Sen. Marco Rubio, R-Fla., decided to celebrate the fifth anniversary of Obamacare by releasing an alternative plan.

President Obama signed the Affordable Care Act into law on March 23, 2010, and the law has remained controversial.

In an op-ed Monday for Fox News, Rubio, a likely presidential candidate, unveiled a “three part plan to serve as a foundation for the post-Obamacare era.”

“Over the last five years, Obamacare has revealed the painful consequences of placing our faith in big government,” Rubio wrote. “Government’s ambitions may be limitless, but its abilities are not. The free market, when allowed to function as intended, has no such limitations. It has an inexhaustible ability to empower our people and meet their needs. We need leaders in Congress—and in the White House—who will recognize that fact.”

Rubio suggested providing an “advanceable, refundable tax credit” that Americans can use to purchase their own health insurance. These credits would gradually become equal to the preference shown to employer-based plans.

Rubio wrote that reforms should “encourage innovation.”  These innovations include the freedom to purchase coverage across state lines and health savings accounts. Rubio proposed that those with pre-existing conditions “should be able to find coverage through their state’s federally-supported, actuarially-sound high risk pools.”

Lastly, he argues that Medicaid should transition into “a per-capita cap system,” and Medicare, become a “premium support system” along the lines of the existing Medicare Advantage and Part D programs.

Rubio adds that he hopes “consumer-centered reforms” will mean that “all Americans will have access to affordable health insurance in the 21st century.”

Grace-Marie Turner, the founder and president of the Galen Institute, a public policy research organization that promotes individual freedom and consumer choice in health care, told The Daily Signal in an interview that Rubio “gets it.”

“Rubio is absolutely on the right track, he gets it that people are absolutely unhappy with this law,” said Turner.

She said that after five years, the law still remains unpopular because the American people are “feeling personally the impacts of this law,” such as “sky-high deductibles” and costs that affect their jobs.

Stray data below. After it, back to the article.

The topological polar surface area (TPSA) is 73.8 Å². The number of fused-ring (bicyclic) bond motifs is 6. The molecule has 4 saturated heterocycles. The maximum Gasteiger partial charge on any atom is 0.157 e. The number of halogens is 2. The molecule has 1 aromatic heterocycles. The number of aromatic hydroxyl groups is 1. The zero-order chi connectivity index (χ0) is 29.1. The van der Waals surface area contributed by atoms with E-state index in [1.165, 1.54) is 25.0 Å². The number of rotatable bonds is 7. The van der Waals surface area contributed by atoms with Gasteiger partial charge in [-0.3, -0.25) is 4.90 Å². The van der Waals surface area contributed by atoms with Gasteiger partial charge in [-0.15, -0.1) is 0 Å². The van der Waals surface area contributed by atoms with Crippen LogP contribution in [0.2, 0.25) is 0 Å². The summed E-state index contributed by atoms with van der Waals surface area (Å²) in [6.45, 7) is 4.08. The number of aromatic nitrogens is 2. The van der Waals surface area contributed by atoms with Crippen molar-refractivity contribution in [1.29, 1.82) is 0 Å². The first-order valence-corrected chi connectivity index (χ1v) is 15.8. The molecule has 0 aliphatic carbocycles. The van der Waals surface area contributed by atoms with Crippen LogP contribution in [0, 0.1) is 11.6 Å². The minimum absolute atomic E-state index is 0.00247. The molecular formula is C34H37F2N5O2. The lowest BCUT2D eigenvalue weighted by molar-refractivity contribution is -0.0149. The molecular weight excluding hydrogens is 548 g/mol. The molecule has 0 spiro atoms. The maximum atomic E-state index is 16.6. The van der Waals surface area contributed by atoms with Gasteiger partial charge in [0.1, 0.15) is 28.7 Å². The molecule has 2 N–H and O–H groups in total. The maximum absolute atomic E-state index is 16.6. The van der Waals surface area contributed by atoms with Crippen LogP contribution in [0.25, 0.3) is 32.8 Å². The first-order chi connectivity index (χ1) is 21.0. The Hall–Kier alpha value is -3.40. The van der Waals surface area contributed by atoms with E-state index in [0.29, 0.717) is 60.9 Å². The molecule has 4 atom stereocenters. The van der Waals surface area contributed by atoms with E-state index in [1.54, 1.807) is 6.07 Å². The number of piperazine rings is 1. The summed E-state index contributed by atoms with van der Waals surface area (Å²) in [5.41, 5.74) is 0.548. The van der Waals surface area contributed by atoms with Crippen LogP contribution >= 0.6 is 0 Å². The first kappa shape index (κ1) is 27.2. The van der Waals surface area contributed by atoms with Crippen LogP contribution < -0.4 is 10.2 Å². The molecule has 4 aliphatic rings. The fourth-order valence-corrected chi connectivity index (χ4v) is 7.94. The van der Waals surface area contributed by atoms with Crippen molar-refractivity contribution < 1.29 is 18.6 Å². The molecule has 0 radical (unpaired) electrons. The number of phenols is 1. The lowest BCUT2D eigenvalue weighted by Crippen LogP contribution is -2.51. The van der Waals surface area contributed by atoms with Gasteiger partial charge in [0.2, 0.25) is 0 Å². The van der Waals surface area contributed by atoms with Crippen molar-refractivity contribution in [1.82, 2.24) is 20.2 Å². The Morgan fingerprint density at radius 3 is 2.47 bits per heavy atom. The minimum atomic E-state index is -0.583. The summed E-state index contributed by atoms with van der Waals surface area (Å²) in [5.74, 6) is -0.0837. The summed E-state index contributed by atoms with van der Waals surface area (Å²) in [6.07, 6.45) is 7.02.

“It’s clear to me from his op-ed that he understands that,” said Turner.

She called Rubio’s “glide path” proposal “visionary” and said that it would go a long way towards eliminating tax discrepancies between plans purchased by employers or by individuals.

Turner said that “the media and the left are blind to how many proposals are out there,” and that there were many alternative proposals and legislation.

“I have a file an inch thick,” she said.

Rubio’s plan drew criticism from the Florida Democratic Party, who said that it will end Medicare “as we know it.”

“Is the end of Medicare the price Florida’s seniors will have to pay for Marco Rubio’s partisan ambition?” Florida Democratic Party Chair Allison Tant said in a statement.” Rubio’s alternative to the Affordable Care Act, which has led to the largest drop in the uninsured rate in decades, would be to dramatically undermine the precious Medicare guarantee.”

“This is a risk Florida’s seniors simply cannot afford,” Tant added, “and they will reject Rubio’s plan to end the health care they depend on.”

The fifth anniversary of the president’s signature law was celebrated by supporters, including potential presidential candidates former Secretary of State Hillary Clinton and Sen. Elizabeth Warren, D-Mass.

Sen. Ted Cruz, R-Texas, announced his candidacy for president in a speech Monday at Liberty University where he argued that “every word” of Obamacare should be repealed.